James Counsell, former Union President and current member of the CULC Commitee, writes in favour of the motion:
Despite sitting happily on the centre left, I follow J. S. Mill's lead in considering an effective Conservative party to be essential for a healthy democracy. The worst excesses of the Blair years would likely have been avoided if Labour had faced a competent opposition. It is for this reason that I am sincerely unhappy to witness the implosion of the Cameron project.
The biggest crisis is clearly the economy. Last week, the IMF released an explosive report that argued fiscal consolidation was having a far more severe impact on growth than was previously anticipated, and that as a result austerity should be eased. Although Labour had been warning of this for two and a half years, hearing it come from the IMF was akin to witnessing the pope declare the church defunct as a path to salvation. Regrettably, growth seems to have entirely dropped off the government's agenda; Osborne managed to get through his entire conference speech without mentioning the word once, in spite of the damning fact that the economy today is smaller than it was when he took office.
In fairness to the coalition, many theorists on the left are increasingly open to the perspective that economic growth should no longer be considered the yardstick against which we measure government success. There are numerous problems that need addressing in our deeply fractured society, and were the task of healing underway the stubborn sluggishness of the GDP figures could be forgiven.
Regrettably, there does not seem to be any such redeeming project. The Big Society, to the extent that it ever meant anything, appears to have been entirely abandoned. This 'greenest government ever' has place the Department for the Environment in the hands of a man who believes it is an example of 'soviet-style' excess to subsidise the nascent renewable energy industry. Any pretence of favouring localism has been undone by the unprecedented centralisation of ministerial vetoes over local decisions, from property development to free schools. A government that claimed to prioritise the future of our NHS is overseeing cuts to its budget of £20 billion and the largest transformation in its history, fully exposing it to the private sector.
In spite of all the U-turns, mistakes and betrayals, the government will fail in the one task it has stuck to; the deficit is projected to increase next year, precisely as a consequence of the sluggish growth austerity has created, and by 2015 our national debt is forecasted to grow by £600 billion.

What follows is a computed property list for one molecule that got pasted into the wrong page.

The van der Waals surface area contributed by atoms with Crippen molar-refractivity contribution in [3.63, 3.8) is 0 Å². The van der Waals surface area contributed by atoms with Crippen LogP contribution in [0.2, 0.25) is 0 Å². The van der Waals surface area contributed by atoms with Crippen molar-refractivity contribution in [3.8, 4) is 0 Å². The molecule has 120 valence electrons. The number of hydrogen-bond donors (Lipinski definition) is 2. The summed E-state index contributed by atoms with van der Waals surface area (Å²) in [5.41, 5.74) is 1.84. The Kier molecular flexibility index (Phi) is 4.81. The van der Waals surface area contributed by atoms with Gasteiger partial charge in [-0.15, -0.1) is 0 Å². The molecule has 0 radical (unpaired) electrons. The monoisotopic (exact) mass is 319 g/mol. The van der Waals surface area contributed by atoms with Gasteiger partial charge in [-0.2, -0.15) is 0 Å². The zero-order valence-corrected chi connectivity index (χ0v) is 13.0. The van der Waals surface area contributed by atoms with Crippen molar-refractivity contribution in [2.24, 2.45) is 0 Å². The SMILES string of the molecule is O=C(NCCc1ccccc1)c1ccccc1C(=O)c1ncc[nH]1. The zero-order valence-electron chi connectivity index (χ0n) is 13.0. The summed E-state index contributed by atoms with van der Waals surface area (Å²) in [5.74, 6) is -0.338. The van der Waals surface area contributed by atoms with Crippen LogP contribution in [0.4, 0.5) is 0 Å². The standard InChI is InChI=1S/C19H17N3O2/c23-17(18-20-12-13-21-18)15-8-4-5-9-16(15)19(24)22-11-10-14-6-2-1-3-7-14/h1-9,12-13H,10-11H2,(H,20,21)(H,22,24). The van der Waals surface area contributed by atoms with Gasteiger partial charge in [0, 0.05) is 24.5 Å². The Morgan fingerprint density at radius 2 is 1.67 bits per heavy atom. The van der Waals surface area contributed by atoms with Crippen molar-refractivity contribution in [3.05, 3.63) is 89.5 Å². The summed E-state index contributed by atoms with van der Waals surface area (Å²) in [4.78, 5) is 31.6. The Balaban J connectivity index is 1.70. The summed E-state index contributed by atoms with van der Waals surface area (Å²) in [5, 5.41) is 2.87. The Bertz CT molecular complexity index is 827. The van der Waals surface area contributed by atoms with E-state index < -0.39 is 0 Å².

I have lost all confidence in this government because the promises that they abandon are precisely those that made them electable. I have lost confidence because the few policies they are seeing through are relentlessly, demonstrably wrong. Most importantly, I have lost confidence in this government because through its mendacity and incompetence, it will have crippled two of our three national parties. However much I look forward to a Labour victory in 2015, I recognise that government without opposition is bad for democracy.
Nick Crawford, Chairman of CUCA, argues in opposition:
I do have confidence in the Government. Just about.
It's the things that people notice less that keep me confident in our government. The quality of many government ministers reassures me. It's the long term projects, whose results we've not yet seen, that will make us look back positively. Overall, I do have confidence.
I understand scepticism about the big schemes of the Government. The big policy decisions on the economy and health are so difficult to judge. Health because the policy's not even been implemented yet.
The economic policy is almost impossible to evaluate because although results have strayed from the intended course, governments are always venturing into new, unpredictable territory (ask Gordon Brown) and this Government has seen mountainous obstacles appear from across the Channel. As our largest trading partner, our fate is tied up with the Eurozone.
But in contrast with that uncertainty and negativity about growth, we have more people in work now than at any time since records began. And unemployment is falling. (Crimes rates are lowering too.)
But there are hugely important changes whose impact is minimal now but which will stand Britain in such better stead in the future. The cost of public sector pensions to the public has been halved. (To be clear, the pensions haven't halved.) For a country with a dramatically agony population, this is a very big change.
We will have better-funded universities, better school qualifications, better-run schools - all of which stand Britain in better stead to have a strong brain-based economy in the years to come.
The Government has a completely different attitude towards our diplomatic service, which if maintained should improve our international dealings. And with this Government protecting its international development and aid budget, I have confidence in its moral attitudes too.
It gives me confidence that the Government has ministers who know what they're talking about. There are economists in the Treasury, businessmen at BIS, lawyers in the Ministry of Justice and former soldiers in the MoD. Yes, there's the odd weak link but the majority are extremely competent.
And I do maintain confidence in Her Majesty's Government because, most importantly, Ken Clarke's just about still there.